Heather Newton

A wheelchair ramp leads to the entrance of the Oxford Municipal Building. (Michael Pickering)

For majority of Miami University students, a stroll into any uptown business typically presents no barriers.

However, accessibility in uptown Oxford isn’t easy for everyone, and a group of students are in the process of creating an Uptown Access Guide for people with disabilities.

In disabilities studies – a minor that is new to Miami’s campus this semester – professor Kathy McMahon-Klosterman has asked the students in her introductory class to turn their newly gained knowledge into action.

The two sections of the class split into groups and came up with ways to spread awareness about accessibility, both on campus and off.

A group of 11 students in the class decided to create an Uptown Access Guide, hoping to inform the disabled as well as business owners of which restaurants, stores, churches and other buildings uptown are handicapped-accessible.

Miami junior Jill Gottke, a women’s studies and political science major with a minor in disabilities studies, is a member of this group. Gottke completed an internship last summer at Open Doors Organization, which according to its Web site, was established in 2000 hoping to create a society where people with disabilities have the same consumer opportunities as those without.

In this internship, Gottke worked to create a similar guide for the city of Chicago, and decided to use this experience to make a difference locally.

“I wanted to take what I had learned and apply it to Oxford,” Gottke said.

According to McMahon-Klosterman, the businesses uptown vary in their degree of accessibility.

“Some are fully accessible, some are not at all accessible, and some would only have to move an object out of the doorway or get rid of one little step up at the entrance,” McMahon-Klosterman said.

Roger Perry, the owner of Bruno’s Pizza, said he had not been contacted by the group, but that his store already met the requirements for handicapped-accessibility.

“We are accessible and were required to make the front door a certain width and the restrooms accessible also when we opened the restaurant on High Street,” Perry explained.

To create the guide, each of the students first surveyed a block and compiled all the information relevant to the project. They are in the process of taking this information and placing it on a map, with hopes of having the Oxford Chamber of Commerce put a link to in on their Web site. They also plan to have hard copies available in the Disabilities Resource Center.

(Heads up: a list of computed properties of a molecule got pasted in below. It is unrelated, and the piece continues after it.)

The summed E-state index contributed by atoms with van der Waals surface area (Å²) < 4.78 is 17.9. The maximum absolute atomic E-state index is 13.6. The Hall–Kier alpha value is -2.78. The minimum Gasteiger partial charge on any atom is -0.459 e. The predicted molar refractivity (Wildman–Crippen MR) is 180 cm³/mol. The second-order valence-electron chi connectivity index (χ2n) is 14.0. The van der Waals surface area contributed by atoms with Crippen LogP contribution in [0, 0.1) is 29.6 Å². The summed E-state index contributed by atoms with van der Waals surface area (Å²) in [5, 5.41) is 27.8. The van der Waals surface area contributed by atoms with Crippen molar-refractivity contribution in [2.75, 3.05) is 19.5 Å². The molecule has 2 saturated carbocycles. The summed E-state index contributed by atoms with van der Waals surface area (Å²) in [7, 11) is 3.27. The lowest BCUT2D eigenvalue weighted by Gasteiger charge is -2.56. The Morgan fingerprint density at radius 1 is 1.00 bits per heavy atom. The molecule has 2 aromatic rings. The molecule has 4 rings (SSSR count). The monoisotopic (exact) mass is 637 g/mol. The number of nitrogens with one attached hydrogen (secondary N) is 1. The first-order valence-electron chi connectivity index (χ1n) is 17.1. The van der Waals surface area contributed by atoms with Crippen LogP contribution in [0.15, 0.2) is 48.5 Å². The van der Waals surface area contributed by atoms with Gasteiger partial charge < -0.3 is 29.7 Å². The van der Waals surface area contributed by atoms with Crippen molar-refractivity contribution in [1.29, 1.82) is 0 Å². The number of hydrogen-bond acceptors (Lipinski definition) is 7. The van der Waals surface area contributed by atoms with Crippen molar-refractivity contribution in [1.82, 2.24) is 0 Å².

The group has been working on this project since the middle of the semester and will continue their work outside of class next semester until they have accomplished their goals.

Other projects in the class have been of a similar nature; one group is working alongside the Uptown Access Guide group by informing merchants uptown of how they can improve the accessibility of their businesses.

Another group is helping a mother whose child has cerebral palsy apply for an “Extreme Home Makeover” so their home could be made accessible, while others worked on campus with the Upham Action project. These students spread awareness of inaccessible entrances on campus by placing purple ribbons across doors that were not handicapped-accessible. Another one of McMahon-Klosterman’s classes has also created a DVD on the history of major figures in the disability rights movement.

“I’m very proud of my students for taking what they’ve learned and putting it into action where they live and here at Miami.” McMahon-Klosterman said. “People with disabilities aren’t asking for special treatment, they just want their civil rights. No more, no less.”

Comments